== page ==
Global Information Network
From the presidency to prisoner behind bars, former President Omar al-Bashir now faces formal charges of murder in the latest development to spring from a massive turnout of Sudanese people demanding civilian rule.
“Omar al-Bashir and others have been charged for inciting and participating in the killing of demonstrators,” the office of Sudan’s acting prosecutor general, Al-Waleed Sayyed Ahmed, announced this week.
The prosecutor’s office highlighted the killing of Babiker Abdul Hameed, a 27-year-old doctor who was killed on Jan. 19, “as he was trying to give medical assistance to protesters”, said Al Jazeera’s Hiba Morgan.
A witness told the BBC that the doctor had walked out of his home with his hands in the air, told the police he was a doctor and was instantly shot.
The doctor was one of 90 people killed in the protests throughout Sudan since December, according to the Central Committee of Sudan Doctors, which has been tracking casualties. The government lists 65 as dead. Until Monday, no senior government figures had been held to account.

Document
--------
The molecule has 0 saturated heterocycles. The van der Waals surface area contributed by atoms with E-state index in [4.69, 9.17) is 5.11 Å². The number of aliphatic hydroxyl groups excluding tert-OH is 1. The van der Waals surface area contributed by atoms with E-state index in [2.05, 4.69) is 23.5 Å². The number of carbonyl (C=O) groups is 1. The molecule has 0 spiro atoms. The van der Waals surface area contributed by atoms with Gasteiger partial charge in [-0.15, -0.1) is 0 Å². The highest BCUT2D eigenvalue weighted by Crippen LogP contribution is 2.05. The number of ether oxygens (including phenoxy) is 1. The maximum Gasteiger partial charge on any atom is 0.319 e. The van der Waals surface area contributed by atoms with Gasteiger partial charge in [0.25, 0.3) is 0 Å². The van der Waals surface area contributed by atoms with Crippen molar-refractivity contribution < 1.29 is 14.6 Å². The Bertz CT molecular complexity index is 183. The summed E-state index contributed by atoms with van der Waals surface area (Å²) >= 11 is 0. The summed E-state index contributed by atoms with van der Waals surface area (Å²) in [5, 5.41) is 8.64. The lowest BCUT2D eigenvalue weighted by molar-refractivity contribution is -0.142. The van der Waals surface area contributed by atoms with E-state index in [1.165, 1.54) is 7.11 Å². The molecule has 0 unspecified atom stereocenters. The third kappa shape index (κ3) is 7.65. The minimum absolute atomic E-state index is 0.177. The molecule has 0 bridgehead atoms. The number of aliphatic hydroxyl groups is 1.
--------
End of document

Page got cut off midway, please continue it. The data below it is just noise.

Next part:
Mr. Bashir is also facing an investigation over allegations of money laundering and terror financing.
Since he was removed from office, Mr. Bashir has been held at Kober Prison in Khartoum.
Meanwhile, President Salva Kiir of South Sudan has lifted a state of emergency imposed in 2017. The declaration by the President comes as the ruling and opposition parties agreed to give themselves six more months to form a unity government as part of the peace deal they signed in 2017.
The six month extension was brokered by the Intergovernmental Authority on Development or IGAD, an eight country East African trade bloc that has been helping mediate between South Sudan’s warring parties.
But many remain doubtful that a lasting peace can be achieved that has remained so elusive.
“The next six months should not be wasted as the last eight were,” said the International Crisis Group. “The two sides need to make difficult decisions and South Sudan’s foreign partners should both encourage and pressure them to do so in order to prevent a return to war.”